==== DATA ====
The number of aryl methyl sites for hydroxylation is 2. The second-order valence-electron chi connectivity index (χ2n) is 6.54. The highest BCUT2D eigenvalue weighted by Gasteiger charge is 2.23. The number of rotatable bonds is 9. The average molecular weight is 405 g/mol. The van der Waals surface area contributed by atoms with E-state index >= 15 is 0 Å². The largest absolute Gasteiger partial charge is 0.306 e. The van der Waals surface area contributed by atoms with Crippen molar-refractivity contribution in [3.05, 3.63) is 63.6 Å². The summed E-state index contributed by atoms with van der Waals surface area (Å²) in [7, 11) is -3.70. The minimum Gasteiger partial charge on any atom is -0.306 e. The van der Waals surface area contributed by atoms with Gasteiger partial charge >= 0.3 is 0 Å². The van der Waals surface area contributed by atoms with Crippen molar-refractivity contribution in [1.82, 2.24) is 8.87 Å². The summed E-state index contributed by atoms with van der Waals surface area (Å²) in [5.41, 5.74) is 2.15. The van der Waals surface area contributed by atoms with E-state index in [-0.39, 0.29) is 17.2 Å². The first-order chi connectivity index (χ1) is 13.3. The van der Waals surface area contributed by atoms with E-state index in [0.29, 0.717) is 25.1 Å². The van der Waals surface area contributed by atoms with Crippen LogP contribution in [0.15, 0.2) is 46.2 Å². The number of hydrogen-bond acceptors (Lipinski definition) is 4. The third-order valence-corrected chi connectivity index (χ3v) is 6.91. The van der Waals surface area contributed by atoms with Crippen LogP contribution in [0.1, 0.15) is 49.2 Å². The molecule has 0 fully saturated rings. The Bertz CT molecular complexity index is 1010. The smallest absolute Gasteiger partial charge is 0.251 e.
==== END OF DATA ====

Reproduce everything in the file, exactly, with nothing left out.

The number of aryl methyl sites for hydroxylation is 2. The second-order valence-electron chi connectivity index (χ2n) is 6.54. The highest BCUT2D eigenvalue weighted by Gasteiger charge is 2.23. The number of rotatable bonds is 9. The average molecular weight is 405 g/mol. The van der Waals surface area contributed by atoms with E-state index >= 15 is 0 Å². The largest absolute Gasteiger partial charge is 0.306 e. The van der Waals surface area contributed by atoms with Crippen molar-refractivity contribution in [3.05, 3.63) is 63.6 Å². The summed E-state index contributed by atoms with van der Waals surface area (Å²) in [7, 11) is -3.70. The minimum Gasteiger partial charge on any atom is -0.306 e. The van der Waals surface area contributed by atoms with Gasteiger partial charge >= 0.3 is 0 Å². The van der Waals surface area contributed by atoms with Crippen molar-refractivity contribution in [1.82, 2.24) is 8.87 Å². The summed E-state index contributed by atoms with van der Waals surface area (Å²) in [5.41, 5.74) is 2.15. The van der Waals surface area contributed by atoms with E-state index in [-0.39, 0.29) is 17.2 Å². The first-order chi connectivity index (χ1) is 13.3. The van der Waals surface area contributed by atoms with E-state index in [0.29, 0.717) is 25.1 Å². The van der Waals surface area contributed by atoms with Crippen LogP contribution in [0.15, 0.2) is 46.2 Å². The number of hydrogen-bond acceptors (Lipinski definition) is 4. The third-order valence-corrected chi connectivity index (χ3v) is 6.91. The van der Waals surface area contributed by atoms with Crippen LogP contribution in [0.1, 0.15) is 49.2 Å². The molecule has 0 fully saturated rings. The Bertz CT molecular complexity index is 1010. The smallest absolute Gasteiger partial charge is 0.251 e.